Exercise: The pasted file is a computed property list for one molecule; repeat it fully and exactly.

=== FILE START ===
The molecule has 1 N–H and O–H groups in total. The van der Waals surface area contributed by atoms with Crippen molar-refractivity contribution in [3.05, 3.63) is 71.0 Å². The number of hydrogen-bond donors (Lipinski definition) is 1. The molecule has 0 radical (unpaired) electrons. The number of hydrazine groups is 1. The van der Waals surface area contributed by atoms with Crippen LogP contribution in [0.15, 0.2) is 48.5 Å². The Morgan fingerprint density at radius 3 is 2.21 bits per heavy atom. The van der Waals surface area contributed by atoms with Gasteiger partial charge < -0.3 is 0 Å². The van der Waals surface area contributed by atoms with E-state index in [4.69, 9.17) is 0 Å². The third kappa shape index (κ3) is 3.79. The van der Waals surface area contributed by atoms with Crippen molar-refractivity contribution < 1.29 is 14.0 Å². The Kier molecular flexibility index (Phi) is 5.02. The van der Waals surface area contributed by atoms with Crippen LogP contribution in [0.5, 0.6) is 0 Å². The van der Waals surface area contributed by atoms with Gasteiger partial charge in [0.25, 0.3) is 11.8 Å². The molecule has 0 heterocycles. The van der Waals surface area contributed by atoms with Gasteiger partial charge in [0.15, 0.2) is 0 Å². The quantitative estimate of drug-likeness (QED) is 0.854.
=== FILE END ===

The molecule has 1 N–H and O–H groups in total. The van der Waals surface area contributed by atoms with Crippen molar-refractivity contribution in [3.05, 3.63) is 71.0 Å². The number of hydrogen-bond donors (Lipinski definition) is 1. The molecule has 0 radical (unpaired) electrons. The number of hydrazine groups is 1. The van der Waals surface area contributed by atoms with Crippen LogP contribution in [0.15, 0.2) is 48.5 Å². The Morgan fingerprint density at radius 3 is 2.21 bits per heavy atom. The van der Waals surface area contributed by atoms with Gasteiger partial charge < -0.3 is 0 Å². The van der Waals surface area contributed by atoms with E-state index in [4.69, 9.17) is 0 Å². The third kappa shape index (κ3) is 3.79. The van der Waals surface area contributed by atoms with Crippen molar-refractivity contribution < 1.29 is 14.0 Å². The Kier molecular flexibility index (Phi) is 5.02. The van der Waals surface area contributed by atoms with Crippen LogP contribution in [0.5, 0.6) is 0 Å². The van der Waals surface area contributed by atoms with Gasteiger partial charge in [0.25, 0.3) is 11.8 Å². The molecule has 0 heterocycles. The van der Waals surface area contributed by atoms with Gasteiger partial charge in [0.15, 0.2) is 0 Å². The quantitative estimate of drug-likeness (QED) is 0.854.